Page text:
Raw, adjective: 11. unprocessed or unevaluated: raw data.


My brother has been in town from Montreal for an audition since last Wednesday, and San Francisco welcomed him with three days' of torrential rain. Unusual for us. So our plans for parks and exploring went out the window, and instead we lingered over lunch at a little French-Italian cafe and made our (soggy) way to the Metreon for an overdue screening of The Social Network.

I'd heard raves. Wasn't disappointed. Was, however, left considering the very many implications for this relatively new social media-driven lifestyle of ours for mindfulness, presence and real-true-interpersonal connection. Fascinating, really, the way the film closes with a lingering shot of the filthy-rich-yet-perpetually-socially-peripheral Mark Zuckerberg ogling the Facebook profile of his long-ago unrequited love.

So this morning when I read Ethan Nichtern's HuffPo piece on mindful social networking, I couldn't help but remember that final glimpse of the successful-yet-lonely young entrepreneur. And I got to thinking about how much of a threat this whole social media thing can be to our ability to stay here in the present moment, not checking the phone with every ding of a notification, not running to find the newest comments, resisting the urge to keep one ear perpetually turned to the online world. Perhaps now, more than ever, we need to fall back on mindfulness to resist the compulsion to always, only, be half-present where we are, here, in this body, this breath, enough.

That's why it's always felt, and continues to feel, so radical to me to embrace that yogic practice of being in the moment, right now, right here, and why stepping away from our laptops and into our bodies, turning off the ringer, committing to an hour and a half of breath and silence and motion and engagement, can be such a powerful practice.

Read Nichtern's piece. As he writes, "It's said that anything can become a mindfulness practice with the right intention, that we can actually cultivate our minds and hearts 24/7/365. So for all of us who spend too many hours online, here's our chance." Go.

Mindful Social Networking: Going Online Without Losing Your Mind (HuffPo)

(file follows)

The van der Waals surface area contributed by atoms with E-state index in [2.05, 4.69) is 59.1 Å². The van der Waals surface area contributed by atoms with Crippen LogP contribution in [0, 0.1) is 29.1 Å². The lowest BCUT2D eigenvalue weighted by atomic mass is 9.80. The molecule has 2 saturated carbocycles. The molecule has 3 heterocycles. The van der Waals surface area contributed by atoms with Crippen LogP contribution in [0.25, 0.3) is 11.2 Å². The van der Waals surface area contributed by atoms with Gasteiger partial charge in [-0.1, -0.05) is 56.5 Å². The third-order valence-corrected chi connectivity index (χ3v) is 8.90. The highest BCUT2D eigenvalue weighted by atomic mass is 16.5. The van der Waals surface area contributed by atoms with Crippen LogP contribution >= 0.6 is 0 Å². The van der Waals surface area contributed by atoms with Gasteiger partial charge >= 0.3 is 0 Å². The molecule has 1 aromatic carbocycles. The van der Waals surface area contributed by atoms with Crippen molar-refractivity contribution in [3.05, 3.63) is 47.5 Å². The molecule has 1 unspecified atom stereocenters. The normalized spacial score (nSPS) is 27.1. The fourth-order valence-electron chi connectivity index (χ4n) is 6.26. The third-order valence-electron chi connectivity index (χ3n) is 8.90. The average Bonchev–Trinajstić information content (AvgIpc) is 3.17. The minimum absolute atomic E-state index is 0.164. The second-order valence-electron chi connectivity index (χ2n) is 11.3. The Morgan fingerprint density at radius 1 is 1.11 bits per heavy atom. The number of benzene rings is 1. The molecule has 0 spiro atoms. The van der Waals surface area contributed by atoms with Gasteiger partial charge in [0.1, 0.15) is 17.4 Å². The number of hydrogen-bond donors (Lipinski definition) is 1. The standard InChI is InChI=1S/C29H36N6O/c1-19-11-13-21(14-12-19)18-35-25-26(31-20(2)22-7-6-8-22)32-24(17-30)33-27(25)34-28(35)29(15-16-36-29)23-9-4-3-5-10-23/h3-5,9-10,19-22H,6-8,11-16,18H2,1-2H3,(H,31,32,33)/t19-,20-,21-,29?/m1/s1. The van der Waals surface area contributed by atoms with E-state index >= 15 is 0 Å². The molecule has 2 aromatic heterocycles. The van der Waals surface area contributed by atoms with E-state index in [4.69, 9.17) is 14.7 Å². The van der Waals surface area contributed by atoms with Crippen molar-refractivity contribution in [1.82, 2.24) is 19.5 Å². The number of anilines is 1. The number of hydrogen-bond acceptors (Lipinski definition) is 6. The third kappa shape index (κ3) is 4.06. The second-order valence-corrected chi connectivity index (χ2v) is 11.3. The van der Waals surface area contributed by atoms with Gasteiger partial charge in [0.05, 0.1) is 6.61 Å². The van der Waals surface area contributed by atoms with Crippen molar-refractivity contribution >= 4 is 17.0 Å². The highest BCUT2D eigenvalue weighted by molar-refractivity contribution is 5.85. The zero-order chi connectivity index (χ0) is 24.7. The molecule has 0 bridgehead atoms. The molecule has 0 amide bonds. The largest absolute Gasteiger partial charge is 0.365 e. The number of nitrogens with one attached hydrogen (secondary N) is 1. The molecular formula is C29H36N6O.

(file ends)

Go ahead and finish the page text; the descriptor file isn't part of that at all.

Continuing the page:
Comments

jenn said…
1. Thank you for stepping into my day today! I needed that.
2. I also recently saw The Social Network late and thought much the same thing at the end. What a great article share. As someone who spends the majority of my waking day on a computer (working in software support) and therefore being plugged in all the time, I have been trying to be more mindful of the time I spend on certain activities. Certainly, if I'm on the computer after working hours it will be doing something that enriches my life and hopefully, in terms of social networking, it will also be of some benefit to those I'm plugged into.
Rach said…
It's so easy for us to immediately take that condescending anti-social media stance. I was there for a long time. Especially in the yoga/mindfulness world, it's tempting to quickly decry the whole thing. But then, Jenn, I think about how very *connected* I felt to you yesterday - out of the blue, across these many miles and years - and I realized that there is indeed some very great power to the whole social networking phenomenon. Cheers and jeers both to FB and the like, for sure, but I give thanks for the reconnecting it makes possible in ways we otherwise might not achieve. Being "unplugged" is not necessarily always the best, most life-giving option, as much as it's tempting to make the black/white statement that it's so.

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